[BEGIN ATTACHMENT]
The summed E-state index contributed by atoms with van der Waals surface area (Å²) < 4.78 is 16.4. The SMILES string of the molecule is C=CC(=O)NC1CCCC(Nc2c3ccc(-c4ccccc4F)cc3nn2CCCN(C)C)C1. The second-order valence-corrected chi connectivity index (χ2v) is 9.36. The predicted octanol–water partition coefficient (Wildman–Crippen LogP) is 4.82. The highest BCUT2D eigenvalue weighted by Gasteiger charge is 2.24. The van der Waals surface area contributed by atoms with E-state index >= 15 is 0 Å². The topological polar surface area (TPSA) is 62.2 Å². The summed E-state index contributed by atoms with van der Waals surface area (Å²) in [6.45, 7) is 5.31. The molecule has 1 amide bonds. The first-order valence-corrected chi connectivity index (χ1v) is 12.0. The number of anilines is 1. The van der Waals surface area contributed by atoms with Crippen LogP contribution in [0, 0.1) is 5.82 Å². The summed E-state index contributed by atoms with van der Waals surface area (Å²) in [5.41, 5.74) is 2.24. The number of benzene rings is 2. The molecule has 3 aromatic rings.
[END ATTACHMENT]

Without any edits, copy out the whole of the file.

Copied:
The summed E-state index contributed by atoms with van der Waals surface area (Å²) < 4.78 is 16.4. The SMILES string of the molecule is C=CC(=O)NC1CCCC(Nc2c3ccc(-c4ccccc4F)cc3nn2CCCN(C)C)C1. The second-order valence-corrected chi connectivity index (χ2v) is 9.36. The predicted octanol–water partition coefficient (Wildman–Crippen LogP) is 4.82. The highest BCUT2D eigenvalue weighted by Gasteiger charge is 2.24. The van der Waals surface area contributed by atoms with E-state index >= 15 is 0 Å². The topological polar surface area (TPSA) is 62.2 Å². The summed E-state index contributed by atoms with van der Waals surface area (Å²) in [6.45, 7) is 5.31. The molecule has 1 amide bonds. The first-order valence-corrected chi connectivity index (χ1v) is 12.0. The number of anilines is 1. The van der Waals surface area contributed by atoms with Crippen LogP contribution in [0, 0.1) is 5.82 Å². The summed E-state index contributed by atoms with van der Waals surface area (Å²) in [5.41, 5.74) is 2.24. The number of benzene rings is 2. The molecule has 3 aromatic rings.